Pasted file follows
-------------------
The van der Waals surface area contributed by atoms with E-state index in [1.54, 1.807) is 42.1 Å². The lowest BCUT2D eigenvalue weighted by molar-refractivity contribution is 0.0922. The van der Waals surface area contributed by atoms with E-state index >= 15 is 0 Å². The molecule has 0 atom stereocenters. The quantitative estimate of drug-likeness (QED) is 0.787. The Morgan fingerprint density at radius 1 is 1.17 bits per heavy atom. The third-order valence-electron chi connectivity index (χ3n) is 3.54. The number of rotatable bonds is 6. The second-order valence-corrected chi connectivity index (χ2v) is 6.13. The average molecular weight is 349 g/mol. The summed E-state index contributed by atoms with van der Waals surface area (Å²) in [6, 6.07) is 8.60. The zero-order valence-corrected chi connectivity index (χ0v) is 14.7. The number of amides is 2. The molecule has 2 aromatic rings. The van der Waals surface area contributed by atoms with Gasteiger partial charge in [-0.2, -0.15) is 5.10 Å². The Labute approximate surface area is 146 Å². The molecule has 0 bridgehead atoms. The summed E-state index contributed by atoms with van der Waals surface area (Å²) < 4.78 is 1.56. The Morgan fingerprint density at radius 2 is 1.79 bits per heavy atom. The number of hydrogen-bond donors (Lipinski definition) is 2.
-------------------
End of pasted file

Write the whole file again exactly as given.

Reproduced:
The van der Waals surface area contributed by atoms with E-state index in [1.54, 1.807) is 42.1 Å². The lowest BCUT2D eigenvalue weighted by molar-refractivity contribution is 0.0922. The van der Waals surface area contributed by atoms with E-state index >= 15 is 0 Å². The molecule has 0 atom stereocenters. The quantitative estimate of drug-likeness (QED) is 0.787. The Morgan fingerprint density at radius 1 is 1.17 bits per heavy atom. The third-order valence-electron chi connectivity index (χ3n) is 3.54. The number of rotatable bonds is 6. The second-order valence-corrected chi connectivity index (χ2v) is 6.13. The average molecular weight is 349 g/mol. The summed E-state index contributed by atoms with van der Waals surface area (Å²) in [6, 6.07) is 8.60. The zero-order valence-corrected chi connectivity index (χ0v) is 14.7. The number of amides is 2. The molecule has 2 aromatic rings. The van der Waals surface area contributed by atoms with Gasteiger partial charge in [-0.2, -0.15) is 5.10 Å². The Labute approximate surface area is 146 Å². The molecule has 0 bridgehead atoms. The summed E-state index contributed by atoms with van der Waals surface area (Å²) < 4.78 is 1.56. The Morgan fingerprint density at radius 2 is 1.79 bits per heavy atom. The number of hydrogen-bond donors (Lipinski definition) is 2.